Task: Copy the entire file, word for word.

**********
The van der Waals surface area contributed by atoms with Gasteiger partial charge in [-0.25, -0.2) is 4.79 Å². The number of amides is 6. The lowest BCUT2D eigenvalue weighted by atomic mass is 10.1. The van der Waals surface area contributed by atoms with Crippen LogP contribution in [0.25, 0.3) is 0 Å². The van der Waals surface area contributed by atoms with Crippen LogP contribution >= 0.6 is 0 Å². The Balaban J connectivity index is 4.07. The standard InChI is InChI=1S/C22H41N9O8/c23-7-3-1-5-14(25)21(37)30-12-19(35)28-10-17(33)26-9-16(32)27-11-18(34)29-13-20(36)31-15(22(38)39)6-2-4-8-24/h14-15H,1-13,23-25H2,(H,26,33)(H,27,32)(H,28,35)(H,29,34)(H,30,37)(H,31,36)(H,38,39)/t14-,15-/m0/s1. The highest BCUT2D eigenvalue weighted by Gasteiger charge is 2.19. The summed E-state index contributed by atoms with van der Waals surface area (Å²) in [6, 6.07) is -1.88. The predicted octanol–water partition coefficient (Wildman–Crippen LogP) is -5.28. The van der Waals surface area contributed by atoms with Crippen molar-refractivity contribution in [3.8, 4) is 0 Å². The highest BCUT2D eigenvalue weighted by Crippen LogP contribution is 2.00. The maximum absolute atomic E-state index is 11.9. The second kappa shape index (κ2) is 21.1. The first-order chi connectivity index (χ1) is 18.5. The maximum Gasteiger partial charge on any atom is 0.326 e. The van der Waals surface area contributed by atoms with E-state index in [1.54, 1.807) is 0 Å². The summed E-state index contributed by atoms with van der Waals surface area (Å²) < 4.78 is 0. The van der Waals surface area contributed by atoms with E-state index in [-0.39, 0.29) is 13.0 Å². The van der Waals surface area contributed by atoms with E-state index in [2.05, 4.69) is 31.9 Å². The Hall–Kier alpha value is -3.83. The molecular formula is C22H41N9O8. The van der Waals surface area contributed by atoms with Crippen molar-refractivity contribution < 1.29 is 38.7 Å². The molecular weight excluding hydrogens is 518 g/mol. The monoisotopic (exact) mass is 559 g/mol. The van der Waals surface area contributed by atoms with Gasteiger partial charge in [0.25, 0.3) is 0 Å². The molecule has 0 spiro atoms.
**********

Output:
The van der Waals surface area contributed by atoms with Gasteiger partial charge in [-0.25, -0.2) is 4.79 Å². The number of amides is 6. The lowest BCUT2D eigenvalue weighted by atomic mass is 10.1. The van der Waals surface area contributed by atoms with Crippen LogP contribution in [0.25, 0.3) is 0 Å². The van der Waals surface area contributed by atoms with Crippen LogP contribution >= 0.6 is 0 Å². The Balaban J connectivity index is 4.07. The standard InChI is InChI=1S/C22H41N9O8/c23-7-3-1-5-14(25)21(37)30-12-19(35)28-10-17(33)26-9-16(32)27-11-18(34)29-13-20(36)31-15(22(38)39)6-2-4-8-24/h14-15H,1-13,23-25H2,(H,26,33)(H,27,32)(H,28,35)(H,29,34)(H,30,37)(H,31,36)(H,38,39)/t14-,15-/m0/s1. The highest BCUT2D eigenvalue weighted by Gasteiger charge is 2.19. The summed E-state index contributed by atoms with van der Waals surface area (Å²) in [6, 6.07) is -1.88. The predicted octanol–water partition coefficient (Wildman–Crippen LogP) is -5.28. The van der Waals surface area contributed by atoms with Crippen molar-refractivity contribution in [3.8, 4) is 0 Å². The highest BCUT2D eigenvalue weighted by Crippen LogP contribution is 2.00. The maximum absolute atomic E-state index is 11.9. The second kappa shape index (κ2) is 21.1. The first-order chi connectivity index (χ1) is 18.5. The maximum Gasteiger partial charge on any atom is 0.326 e. The van der Waals surface area contributed by atoms with E-state index in [1.54, 1.807) is 0 Å². The summed E-state index contributed by atoms with van der Waals surface area (Å²) < 4.78 is 0. The van der Waals surface area contributed by atoms with E-state index in [-0.39, 0.29) is 13.0 Å². The van der Waals surface area contributed by atoms with E-state index in [2.05, 4.69) is 31.9 Å². The Hall–Kier alpha value is -3.83. The molecular formula is C22H41N9O8. The van der Waals surface area contributed by atoms with Crippen molar-refractivity contribution < 1.29 is 38.7 Å². The molecular weight excluding hydrogens is 518 g/mol. The monoisotopic (exact) mass is 559 g/mol. The van der Waals surface area contributed by atoms with Gasteiger partial charge in [0.25, 0.3) is 0 Å². The molecule has 0 spiro atoms.